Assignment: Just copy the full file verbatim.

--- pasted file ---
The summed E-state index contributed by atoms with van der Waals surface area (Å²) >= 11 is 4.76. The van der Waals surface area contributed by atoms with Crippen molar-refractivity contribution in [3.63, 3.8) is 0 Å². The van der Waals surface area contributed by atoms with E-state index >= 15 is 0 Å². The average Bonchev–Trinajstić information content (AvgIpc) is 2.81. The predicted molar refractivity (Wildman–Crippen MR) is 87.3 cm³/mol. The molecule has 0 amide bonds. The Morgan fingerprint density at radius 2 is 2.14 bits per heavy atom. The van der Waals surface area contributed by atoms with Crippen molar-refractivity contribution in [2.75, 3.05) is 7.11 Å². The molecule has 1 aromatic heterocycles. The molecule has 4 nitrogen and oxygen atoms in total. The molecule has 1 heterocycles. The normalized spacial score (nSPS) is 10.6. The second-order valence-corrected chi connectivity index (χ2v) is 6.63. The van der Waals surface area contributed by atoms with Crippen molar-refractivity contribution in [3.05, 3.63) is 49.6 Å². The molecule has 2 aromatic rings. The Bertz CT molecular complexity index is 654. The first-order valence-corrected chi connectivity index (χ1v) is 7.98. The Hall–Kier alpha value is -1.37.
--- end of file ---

The summed E-state index contributed by atoms with van der Waals surface area (Å²) >= 11 is 4.76. The van der Waals surface area contributed by atoms with Crippen molar-refractivity contribution in [3.63, 3.8) is 0 Å². The van der Waals surface area contributed by atoms with E-state index >= 15 is 0 Å². The average Bonchev–Trinajstić information content (AvgIpc) is 2.81. The predicted molar refractivity (Wildman–Crippen MR) is 87.3 cm³/mol. The molecule has 0 amide bonds. The Morgan fingerprint density at radius 2 is 2.14 bits per heavy atom. The van der Waals surface area contributed by atoms with Crippen molar-refractivity contribution in [2.75, 3.05) is 7.11 Å². The molecule has 1 aromatic heterocycles. The molecule has 4 nitrogen and oxygen atoms in total. The molecule has 1 heterocycles. The normalized spacial score (nSPS) is 10.6. The second-order valence-corrected chi connectivity index (χ2v) is 6.63. The van der Waals surface area contributed by atoms with Crippen molar-refractivity contribution in [3.05, 3.63) is 49.6 Å². The molecule has 2 aromatic rings. The Bertz CT molecular complexity index is 654. The first-order valence-corrected chi connectivity index (χ1v) is 7.98. The Hall–Kier alpha value is -1.37.